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Adrian Duşa and Valeriu Frunzaru

Abstract

For about eight decades, research instruments in the social sciences have been orbiting around Likert’s proposal for his famous response scale. Before him, and also after he managed to impose it, many researchers have tried to find a better solution. This, however, has proven difficult. While solving methodological problems for measuring concepts, by concentrating all the responses in only five categories brings major disadvantages as well: it has extremely low variation, it does not produce metric scores unless combined with similar items, and it cannot be used as such for advanced statistical analysis. In this article, we propose using a continuous response scale as a solution to each of these problems. In our opinion, the possible application of this solution has an extremely high potential to advance social science research methodology.

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Cristina Raţ, Andrada Tobias and Valér Veres

marginalization of Roma communities in Romania]. Cluj-Napoca: Editura Fundației pentru Studii Europene. United Nations Development Programme/World Bank/European Commission – Fundamental Rights Agency (2011): The Situation of the Roma in 11 Member States , http://fra.europa.eu/sites/default/files/fra_uploads/2099-FRA-2012-Roma-at-a-glance_EN.pdf (20.12.2015). United Nations Development Programme – UNDP (2013): Integrated Household Surveys among Roma Populations. Roma Inclusion Working Papers, UNDP, http://www.eurasia.undp.org/content/rbec/en/home/library/roma/roma-household-survey-methodology

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Davide Filippi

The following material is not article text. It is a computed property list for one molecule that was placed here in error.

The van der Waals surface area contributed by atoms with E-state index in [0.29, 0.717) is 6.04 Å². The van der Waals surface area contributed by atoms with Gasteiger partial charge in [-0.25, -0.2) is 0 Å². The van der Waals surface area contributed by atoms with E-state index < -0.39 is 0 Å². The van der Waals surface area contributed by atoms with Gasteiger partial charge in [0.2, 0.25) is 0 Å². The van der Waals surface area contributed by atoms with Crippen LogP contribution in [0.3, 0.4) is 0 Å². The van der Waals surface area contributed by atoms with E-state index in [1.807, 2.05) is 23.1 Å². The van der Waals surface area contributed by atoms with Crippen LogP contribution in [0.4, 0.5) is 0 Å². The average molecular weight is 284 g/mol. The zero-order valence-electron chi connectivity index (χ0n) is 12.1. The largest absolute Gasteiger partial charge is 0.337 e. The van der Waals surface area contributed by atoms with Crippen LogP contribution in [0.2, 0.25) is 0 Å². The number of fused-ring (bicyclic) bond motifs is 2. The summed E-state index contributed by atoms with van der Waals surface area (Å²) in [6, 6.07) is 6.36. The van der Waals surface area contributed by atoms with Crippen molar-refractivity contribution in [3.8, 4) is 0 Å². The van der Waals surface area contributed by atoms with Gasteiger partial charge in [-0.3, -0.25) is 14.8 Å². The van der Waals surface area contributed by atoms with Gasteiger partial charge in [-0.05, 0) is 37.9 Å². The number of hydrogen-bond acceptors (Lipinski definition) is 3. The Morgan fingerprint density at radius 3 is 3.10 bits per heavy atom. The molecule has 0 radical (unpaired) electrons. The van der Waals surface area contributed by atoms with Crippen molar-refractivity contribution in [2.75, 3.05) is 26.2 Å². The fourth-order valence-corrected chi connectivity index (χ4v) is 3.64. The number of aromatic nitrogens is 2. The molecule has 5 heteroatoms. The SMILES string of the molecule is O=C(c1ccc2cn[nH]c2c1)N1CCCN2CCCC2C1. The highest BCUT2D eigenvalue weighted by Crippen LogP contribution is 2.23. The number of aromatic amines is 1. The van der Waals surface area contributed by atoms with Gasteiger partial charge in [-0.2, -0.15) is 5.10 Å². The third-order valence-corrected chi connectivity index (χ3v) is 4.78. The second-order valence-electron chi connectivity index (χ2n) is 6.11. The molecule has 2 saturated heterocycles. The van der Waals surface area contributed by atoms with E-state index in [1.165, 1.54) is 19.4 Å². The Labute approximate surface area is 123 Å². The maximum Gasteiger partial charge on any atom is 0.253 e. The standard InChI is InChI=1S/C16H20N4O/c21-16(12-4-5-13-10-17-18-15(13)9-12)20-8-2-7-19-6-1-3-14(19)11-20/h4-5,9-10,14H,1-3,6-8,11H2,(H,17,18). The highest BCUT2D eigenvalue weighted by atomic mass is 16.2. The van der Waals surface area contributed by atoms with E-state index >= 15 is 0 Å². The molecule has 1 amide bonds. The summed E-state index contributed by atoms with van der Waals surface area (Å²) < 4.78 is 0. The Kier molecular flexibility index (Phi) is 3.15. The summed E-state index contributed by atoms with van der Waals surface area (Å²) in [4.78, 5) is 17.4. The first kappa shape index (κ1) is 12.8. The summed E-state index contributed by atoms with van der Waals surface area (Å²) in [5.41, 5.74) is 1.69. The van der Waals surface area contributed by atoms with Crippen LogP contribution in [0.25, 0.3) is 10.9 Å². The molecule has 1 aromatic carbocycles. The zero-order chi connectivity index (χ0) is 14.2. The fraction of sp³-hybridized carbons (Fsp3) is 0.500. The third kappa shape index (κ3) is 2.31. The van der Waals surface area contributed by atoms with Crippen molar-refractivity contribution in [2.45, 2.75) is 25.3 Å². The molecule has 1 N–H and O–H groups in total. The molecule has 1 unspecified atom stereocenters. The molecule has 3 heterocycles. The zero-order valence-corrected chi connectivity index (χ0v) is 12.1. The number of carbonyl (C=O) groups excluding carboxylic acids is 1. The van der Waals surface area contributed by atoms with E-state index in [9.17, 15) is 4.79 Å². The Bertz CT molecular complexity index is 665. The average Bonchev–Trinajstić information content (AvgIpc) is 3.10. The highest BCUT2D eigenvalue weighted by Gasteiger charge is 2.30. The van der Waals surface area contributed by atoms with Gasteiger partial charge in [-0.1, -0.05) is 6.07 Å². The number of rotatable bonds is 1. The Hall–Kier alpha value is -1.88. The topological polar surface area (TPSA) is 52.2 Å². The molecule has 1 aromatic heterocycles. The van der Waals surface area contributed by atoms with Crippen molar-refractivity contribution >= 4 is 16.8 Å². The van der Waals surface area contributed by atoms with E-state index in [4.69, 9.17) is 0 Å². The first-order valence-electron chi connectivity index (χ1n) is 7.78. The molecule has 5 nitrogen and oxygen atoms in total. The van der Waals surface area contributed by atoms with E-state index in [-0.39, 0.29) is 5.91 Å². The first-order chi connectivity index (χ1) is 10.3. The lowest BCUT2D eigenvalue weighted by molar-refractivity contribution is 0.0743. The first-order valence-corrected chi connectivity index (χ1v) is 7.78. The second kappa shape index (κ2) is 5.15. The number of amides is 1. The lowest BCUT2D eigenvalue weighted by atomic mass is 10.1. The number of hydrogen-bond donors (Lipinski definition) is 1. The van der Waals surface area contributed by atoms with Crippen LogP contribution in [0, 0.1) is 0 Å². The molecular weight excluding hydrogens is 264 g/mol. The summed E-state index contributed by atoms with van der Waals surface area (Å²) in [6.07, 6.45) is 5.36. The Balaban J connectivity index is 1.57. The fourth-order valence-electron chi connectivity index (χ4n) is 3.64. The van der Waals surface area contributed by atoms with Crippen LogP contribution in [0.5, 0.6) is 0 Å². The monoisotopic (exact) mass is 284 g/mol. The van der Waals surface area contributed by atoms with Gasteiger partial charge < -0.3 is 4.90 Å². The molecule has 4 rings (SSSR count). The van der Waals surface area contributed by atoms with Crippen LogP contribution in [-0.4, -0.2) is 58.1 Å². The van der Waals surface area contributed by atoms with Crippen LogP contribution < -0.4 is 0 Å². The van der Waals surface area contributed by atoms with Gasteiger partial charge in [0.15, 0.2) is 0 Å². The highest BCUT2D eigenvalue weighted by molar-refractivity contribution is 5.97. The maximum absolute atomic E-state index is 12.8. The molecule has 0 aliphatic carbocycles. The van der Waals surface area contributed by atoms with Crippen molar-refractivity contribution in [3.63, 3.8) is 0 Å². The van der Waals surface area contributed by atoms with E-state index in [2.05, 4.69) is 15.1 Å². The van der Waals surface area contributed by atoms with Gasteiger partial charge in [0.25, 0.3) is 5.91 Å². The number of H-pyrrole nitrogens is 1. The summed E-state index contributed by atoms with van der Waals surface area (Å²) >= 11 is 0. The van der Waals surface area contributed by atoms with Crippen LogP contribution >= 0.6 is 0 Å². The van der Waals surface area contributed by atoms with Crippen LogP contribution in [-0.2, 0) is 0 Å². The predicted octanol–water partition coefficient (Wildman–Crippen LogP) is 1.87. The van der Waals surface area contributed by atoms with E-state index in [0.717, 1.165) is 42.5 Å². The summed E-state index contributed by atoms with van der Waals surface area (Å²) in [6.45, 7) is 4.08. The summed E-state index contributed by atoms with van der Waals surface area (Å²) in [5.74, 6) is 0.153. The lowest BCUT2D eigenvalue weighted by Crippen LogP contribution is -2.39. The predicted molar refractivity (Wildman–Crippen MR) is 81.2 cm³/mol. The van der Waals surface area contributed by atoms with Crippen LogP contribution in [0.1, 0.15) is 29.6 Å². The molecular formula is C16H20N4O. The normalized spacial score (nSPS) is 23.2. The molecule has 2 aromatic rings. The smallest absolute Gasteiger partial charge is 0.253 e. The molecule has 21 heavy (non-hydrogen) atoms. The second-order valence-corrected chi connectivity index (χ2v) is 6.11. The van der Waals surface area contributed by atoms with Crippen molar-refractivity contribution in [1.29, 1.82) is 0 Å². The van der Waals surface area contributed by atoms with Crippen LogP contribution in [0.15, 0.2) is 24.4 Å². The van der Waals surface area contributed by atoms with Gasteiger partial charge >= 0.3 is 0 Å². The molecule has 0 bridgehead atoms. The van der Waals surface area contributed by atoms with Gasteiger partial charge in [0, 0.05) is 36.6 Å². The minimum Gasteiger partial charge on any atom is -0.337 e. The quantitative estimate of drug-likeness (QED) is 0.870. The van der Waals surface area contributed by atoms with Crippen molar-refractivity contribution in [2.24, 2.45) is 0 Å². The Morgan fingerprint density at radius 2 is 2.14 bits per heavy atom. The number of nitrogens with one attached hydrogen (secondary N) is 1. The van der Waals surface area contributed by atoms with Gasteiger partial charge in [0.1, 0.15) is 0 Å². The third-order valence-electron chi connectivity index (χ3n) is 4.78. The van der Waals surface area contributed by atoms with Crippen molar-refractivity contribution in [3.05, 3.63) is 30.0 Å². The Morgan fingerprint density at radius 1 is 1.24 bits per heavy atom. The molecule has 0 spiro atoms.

Abstract

This article addresses the process of political organization and unionizing among university researchers in Italy which are formally considered to be ‘in training’. This condition puts them in a sort of liminal space, between being recognized as fully employed professionals and being instead considered lifetime students. Their effort to organize politically can be seen as one of many ways through which students are fighting against the establishment of the neoliberal university model. The analysis is focused on the Italian movement called CRNS - Coordinamento dei Ricercatori non Strutturati (Non-structured Research Fellows Coordination), which formed to address this defining issue. The CRNS experiment aimed at achieving a sense of unity among the fragmented academic workforce and it can be considered a prototype of a new, grassroots form of union activity and organizing. The empirical data used in the analysis consists of ten in-depth interviews with university researchers, all Italian citizens, equally divided between men and women, who have all had to move around, as a function of their career and who have all been involved, to different degrees, in political and union organizing initiatives, regarding their conditions of ‘perpetual students’ rather than ‘not quite employed’.

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Başak Bilecen